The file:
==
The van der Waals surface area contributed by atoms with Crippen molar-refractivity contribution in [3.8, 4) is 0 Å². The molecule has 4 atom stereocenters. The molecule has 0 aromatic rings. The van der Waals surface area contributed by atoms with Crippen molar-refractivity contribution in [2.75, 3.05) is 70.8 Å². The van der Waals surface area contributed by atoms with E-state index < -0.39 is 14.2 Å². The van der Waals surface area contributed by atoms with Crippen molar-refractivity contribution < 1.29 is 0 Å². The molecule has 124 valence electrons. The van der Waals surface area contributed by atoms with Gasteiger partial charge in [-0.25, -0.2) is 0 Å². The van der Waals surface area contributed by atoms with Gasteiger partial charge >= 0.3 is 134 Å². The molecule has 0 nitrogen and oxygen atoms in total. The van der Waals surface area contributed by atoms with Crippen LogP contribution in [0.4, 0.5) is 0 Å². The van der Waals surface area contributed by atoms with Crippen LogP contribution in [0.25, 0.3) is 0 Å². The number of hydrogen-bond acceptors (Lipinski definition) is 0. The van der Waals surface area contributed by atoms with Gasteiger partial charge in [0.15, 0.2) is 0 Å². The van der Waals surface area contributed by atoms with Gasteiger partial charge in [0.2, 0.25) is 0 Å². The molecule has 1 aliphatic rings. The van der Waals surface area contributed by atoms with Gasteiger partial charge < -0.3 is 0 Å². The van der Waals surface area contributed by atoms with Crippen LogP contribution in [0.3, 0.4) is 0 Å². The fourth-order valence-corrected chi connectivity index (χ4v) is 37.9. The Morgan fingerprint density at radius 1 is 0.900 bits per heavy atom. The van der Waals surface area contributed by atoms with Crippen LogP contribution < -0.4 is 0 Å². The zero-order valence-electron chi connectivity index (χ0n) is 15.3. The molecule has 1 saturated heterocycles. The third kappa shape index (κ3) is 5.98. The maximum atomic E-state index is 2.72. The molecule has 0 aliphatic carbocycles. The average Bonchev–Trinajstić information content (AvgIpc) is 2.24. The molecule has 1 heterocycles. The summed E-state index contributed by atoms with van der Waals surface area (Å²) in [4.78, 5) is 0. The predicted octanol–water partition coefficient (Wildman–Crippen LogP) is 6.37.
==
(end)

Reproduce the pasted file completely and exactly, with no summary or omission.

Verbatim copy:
The van der Waals surface area contributed by atoms with Crippen molar-refractivity contribution in [3.8, 4) is 0 Å². The molecule has 4 atom stereocenters. The molecule has 0 aromatic rings. The van der Waals surface area contributed by atoms with Crippen molar-refractivity contribution in [2.75, 3.05) is 70.8 Å². The van der Waals surface area contributed by atoms with E-state index < -0.39 is 14.2 Å². The van der Waals surface area contributed by atoms with Crippen molar-refractivity contribution < 1.29 is 0 Å². The molecule has 124 valence electrons. The van der Waals surface area contributed by atoms with Gasteiger partial charge in [-0.25, -0.2) is 0 Å². The van der Waals surface area contributed by atoms with Gasteiger partial charge >= 0.3 is 134 Å². The molecule has 0 nitrogen and oxygen atoms in total. The van der Waals surface area contributed by atoms with Crippen LogP contribution in [0.4, 0.5) is 0 Å². The van der Waals surface area contributed by atoms with Crippen LogP contribution in [0.25, 0.3) is 0 Å². The number of hydrogen-bond acceptors (Lipinski definition) is 0. The van der Waals surface area contributed by atoms with Gasteiger partial charge in [0.15, 0.2) is 0 Å². The van der Waals surface area contributed by atoms with Gasteiger partial charge in [0.2, 0.25) is 0 Å². The molecule has 1 aliphatic rings. The van der Waals surface area contributed by atoms with Gasteiger partial charge < -0.3 is 0 Å². The van der Waals surface area contributed by atoms with Crippen LogP contribution in [0.3, 0.4) is 0 Å². The fourth-order valence-corrected chi connectivity index (χ4v) is 37.9. The Morgan fingerprint density at radius 1 is 0.900 bits per heavy atom. The van der Waals surface area contributed by atoms with Crippen LogP contribution < -0.4 is 0 Å². The zero-order valence-electron chi connectivity index (χ0n) is 15.3. The molecule has 1 saturated heterocycles. The third kappa shape index (κ3) is 5.98. The maximum atomic E-state index is 2.72. The molecule has 0 aliphatic carbocycles. The average Bonchev–Trinajstić information content (AvgIpc) is 2.24. The molecule has 1 heterocycles. The summed E-state index contributed by atoms with van der Waals surface area (Å²) in [4.78, 5) is 0. The predicted octanol–water partition coefficient (Wildman–Crippen LogP) is 6.37.